True True man. What’s the difference between the real people I meet everyday and the “Internet relationships” I have daily? Nothing besides where I “see” them. In 10 years no one will even think that there is a difference between an internet contact and a “real life” contact. Online dating and online coaching are the best examples of this topic.

    Thanks for the post.

  17. You are so right, Sean.

    And the online relations don’t have to be across the globe either. I have formed three excellent relationships via internet with people that live in the same city as I do. One turned into a shared business venture, one into a casual friendship, and the third one has become a very close friend. I met all three because of internet.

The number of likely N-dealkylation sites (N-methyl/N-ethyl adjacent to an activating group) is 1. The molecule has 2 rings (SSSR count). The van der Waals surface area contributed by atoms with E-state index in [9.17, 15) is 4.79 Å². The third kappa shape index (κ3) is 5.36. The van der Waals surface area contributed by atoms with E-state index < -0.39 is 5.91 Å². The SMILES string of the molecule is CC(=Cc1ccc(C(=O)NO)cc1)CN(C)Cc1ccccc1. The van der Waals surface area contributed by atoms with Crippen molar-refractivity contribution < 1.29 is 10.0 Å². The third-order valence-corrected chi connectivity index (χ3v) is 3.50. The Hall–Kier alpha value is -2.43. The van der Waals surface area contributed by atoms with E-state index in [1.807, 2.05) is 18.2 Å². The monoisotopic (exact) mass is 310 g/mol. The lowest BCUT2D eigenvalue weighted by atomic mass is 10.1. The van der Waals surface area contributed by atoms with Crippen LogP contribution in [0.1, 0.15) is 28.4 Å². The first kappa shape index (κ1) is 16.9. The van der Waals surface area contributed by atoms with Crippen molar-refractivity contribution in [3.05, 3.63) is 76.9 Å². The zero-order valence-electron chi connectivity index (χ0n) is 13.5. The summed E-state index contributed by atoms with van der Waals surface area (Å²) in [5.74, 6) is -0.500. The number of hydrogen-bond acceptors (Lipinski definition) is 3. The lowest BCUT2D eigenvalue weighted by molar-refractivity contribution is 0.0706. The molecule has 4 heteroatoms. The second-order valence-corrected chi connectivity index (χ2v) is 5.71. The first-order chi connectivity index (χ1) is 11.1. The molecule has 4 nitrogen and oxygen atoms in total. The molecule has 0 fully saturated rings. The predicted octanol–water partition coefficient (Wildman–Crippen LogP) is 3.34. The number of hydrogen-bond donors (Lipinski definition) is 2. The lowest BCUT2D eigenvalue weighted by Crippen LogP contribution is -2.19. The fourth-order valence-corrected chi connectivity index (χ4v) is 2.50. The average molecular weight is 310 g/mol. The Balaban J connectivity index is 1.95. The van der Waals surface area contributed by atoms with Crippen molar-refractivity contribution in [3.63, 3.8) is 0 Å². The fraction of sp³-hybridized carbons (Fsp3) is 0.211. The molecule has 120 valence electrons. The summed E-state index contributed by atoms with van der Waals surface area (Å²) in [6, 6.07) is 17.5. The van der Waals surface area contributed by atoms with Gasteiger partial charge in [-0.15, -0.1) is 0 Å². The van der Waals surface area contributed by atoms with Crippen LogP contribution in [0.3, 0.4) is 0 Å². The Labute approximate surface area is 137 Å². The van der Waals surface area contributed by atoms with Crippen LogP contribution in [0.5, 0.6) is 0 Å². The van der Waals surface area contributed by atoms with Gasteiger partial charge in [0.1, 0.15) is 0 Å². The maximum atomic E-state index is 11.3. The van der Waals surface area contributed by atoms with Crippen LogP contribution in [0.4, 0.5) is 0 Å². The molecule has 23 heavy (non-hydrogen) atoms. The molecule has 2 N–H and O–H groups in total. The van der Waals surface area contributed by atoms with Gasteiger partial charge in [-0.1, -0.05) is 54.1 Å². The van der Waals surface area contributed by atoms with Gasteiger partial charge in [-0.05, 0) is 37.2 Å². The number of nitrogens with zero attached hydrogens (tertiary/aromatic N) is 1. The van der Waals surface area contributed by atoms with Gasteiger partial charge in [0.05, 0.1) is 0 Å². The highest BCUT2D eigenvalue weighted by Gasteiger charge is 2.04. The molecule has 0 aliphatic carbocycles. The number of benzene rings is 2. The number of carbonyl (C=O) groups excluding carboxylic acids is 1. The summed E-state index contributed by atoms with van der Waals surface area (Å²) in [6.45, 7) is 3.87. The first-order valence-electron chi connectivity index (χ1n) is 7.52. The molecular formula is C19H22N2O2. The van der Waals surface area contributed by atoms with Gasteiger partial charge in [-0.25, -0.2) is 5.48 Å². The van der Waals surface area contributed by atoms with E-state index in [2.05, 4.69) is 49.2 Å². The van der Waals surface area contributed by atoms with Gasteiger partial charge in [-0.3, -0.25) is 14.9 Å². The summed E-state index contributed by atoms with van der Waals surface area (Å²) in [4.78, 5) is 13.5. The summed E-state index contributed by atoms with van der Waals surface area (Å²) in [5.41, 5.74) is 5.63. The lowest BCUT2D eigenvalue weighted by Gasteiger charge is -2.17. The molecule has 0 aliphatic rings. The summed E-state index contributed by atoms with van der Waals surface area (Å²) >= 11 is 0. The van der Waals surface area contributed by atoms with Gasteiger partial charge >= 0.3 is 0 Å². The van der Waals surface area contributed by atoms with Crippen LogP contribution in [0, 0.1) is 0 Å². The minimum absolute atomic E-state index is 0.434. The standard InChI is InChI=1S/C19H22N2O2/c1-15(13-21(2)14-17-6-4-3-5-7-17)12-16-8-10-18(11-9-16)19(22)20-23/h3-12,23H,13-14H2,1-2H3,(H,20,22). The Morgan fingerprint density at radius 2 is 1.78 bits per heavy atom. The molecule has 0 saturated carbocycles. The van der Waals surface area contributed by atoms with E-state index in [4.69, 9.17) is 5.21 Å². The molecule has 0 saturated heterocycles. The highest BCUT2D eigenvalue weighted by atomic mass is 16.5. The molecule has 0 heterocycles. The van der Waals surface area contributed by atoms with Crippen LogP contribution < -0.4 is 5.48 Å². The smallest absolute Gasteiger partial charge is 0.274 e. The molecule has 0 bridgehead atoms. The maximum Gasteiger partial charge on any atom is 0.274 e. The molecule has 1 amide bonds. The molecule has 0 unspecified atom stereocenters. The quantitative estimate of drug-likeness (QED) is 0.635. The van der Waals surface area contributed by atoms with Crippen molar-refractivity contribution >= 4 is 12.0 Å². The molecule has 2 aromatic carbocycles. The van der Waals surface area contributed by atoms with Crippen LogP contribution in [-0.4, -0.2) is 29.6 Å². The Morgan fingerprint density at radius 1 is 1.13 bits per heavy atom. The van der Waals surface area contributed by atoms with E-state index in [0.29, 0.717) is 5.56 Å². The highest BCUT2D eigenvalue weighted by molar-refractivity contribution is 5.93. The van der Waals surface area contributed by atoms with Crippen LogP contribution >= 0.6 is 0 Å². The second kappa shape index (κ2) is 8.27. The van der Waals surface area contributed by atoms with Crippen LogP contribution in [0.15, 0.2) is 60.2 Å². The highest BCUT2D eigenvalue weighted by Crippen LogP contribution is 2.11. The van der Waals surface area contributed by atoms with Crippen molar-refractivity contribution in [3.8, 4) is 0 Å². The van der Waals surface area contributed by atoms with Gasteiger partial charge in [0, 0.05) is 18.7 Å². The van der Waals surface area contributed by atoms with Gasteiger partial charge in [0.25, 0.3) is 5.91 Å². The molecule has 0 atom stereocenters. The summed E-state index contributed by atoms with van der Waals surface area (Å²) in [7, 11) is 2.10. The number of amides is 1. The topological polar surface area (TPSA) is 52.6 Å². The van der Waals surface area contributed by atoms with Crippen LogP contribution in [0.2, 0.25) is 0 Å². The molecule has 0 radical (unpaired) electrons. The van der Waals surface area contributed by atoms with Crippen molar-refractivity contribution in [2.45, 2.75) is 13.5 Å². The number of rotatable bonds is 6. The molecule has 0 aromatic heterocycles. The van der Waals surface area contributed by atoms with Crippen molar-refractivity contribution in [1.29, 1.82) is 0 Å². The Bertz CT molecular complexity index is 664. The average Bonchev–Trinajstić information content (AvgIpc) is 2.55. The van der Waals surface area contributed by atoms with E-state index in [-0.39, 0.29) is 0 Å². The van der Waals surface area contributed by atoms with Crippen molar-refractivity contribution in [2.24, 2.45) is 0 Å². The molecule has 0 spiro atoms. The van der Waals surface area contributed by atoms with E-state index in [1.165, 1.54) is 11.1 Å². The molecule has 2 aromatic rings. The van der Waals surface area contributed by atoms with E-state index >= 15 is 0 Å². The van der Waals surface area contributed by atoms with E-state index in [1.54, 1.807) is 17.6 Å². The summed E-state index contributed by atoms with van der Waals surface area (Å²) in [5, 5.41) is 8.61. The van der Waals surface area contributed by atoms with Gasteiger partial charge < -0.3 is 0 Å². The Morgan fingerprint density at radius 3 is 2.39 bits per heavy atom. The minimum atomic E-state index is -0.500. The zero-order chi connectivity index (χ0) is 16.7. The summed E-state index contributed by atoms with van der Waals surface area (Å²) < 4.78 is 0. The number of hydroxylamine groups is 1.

Great post.


  18. Earl says:

    This morning I received an email from a girl I met 9 years ago while traveling in India. We actually spent only 10 minutes together at the time but have stayed in touch ever since. And I can honestly say that this person is one of my closest friends in my life. We haven’t seen each other since that 10 minute encounter but we have been able to build a strong friendship over the years thanks to the internet. And there is no doubt in my mind that this isn’t a real relationship.

    I agree with you completely that that there is no longer a distinction between the two worlds.